In response to NAS attacks on their positions, starting in December, government forces began operations against the groups in parts of Yei, Lujulo, Morobo, Mukaya, Otogo, and Mugwo counties. The operations caused approximately 9,000 people to flee to the town of Yei and another 5,000 to the Democratic Republic of Congo. In early March, operations displaced approximately 1,400 more people into Yei, according to officials of UNHCR, the United Nations refugee agency.
In most cases, witnesses told Human Rights Watch, rebels had already left the areas before government forces arrived or tactically withdrew during the operations. They said that soldiers surrounded and entered villages in search of rebels, attacked civilians, detaining some, shot in the air or at animals, then proceeded to loot property, destroy and burn homes, and to force everyone to flee.
“They were randomly shelling,” said a 60-year-old man from Morsak in Otego county. “It started on January 30 at 5 p.m. and the next morning they came into the villages with guns shooting at civilians. […] We have 120 households there and they were mostly looted and burned, even the food items.”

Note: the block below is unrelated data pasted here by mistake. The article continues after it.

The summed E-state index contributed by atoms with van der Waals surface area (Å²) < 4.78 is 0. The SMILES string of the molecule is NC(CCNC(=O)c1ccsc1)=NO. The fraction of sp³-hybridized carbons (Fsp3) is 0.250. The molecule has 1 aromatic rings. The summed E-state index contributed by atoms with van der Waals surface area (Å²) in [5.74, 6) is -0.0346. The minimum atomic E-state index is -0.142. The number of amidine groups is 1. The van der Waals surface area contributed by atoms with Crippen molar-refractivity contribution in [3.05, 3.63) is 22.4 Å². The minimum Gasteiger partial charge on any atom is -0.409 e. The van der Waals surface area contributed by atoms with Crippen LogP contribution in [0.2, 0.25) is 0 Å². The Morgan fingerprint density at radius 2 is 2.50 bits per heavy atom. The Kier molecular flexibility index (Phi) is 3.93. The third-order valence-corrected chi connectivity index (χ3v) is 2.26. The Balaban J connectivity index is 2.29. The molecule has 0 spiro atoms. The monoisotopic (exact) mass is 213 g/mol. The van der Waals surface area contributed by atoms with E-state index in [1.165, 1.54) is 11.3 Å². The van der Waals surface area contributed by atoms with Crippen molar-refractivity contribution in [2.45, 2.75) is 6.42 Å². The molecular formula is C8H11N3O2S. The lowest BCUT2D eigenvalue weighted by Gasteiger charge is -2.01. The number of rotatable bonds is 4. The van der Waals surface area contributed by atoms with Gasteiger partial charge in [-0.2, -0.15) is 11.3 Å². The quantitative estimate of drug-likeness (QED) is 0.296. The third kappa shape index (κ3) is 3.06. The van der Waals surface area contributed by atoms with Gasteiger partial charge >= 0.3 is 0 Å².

A 50-year-old farmer, who witnessed an early March attack on another village in Otogo county, said that soldiers burned crops and looted clothes, bikes, and motorbikes “[They] are now are selling some of our things in the market,” he said.
Several older people and people with disabilities were not able to flee. Nicholas Taban Dario, chief of Pisak village in Otogo county, said that during attacks on the area in March, at least five older people and people with disabilities were left behind, including a blind woman in her 60s and a blind man in his 70s.
Families were also separated during the skirmishes. “After I ran from the shelling, I went to look for my parents at home,” said a 14-year-old boy from Morsak. “Some soldiers were there, they found me and two of them started beating me with a stick on my back and shoulders. I ran away from them and they ran after me shooting at me.” He said he escaped to Yei on foot but did not know where his parents were.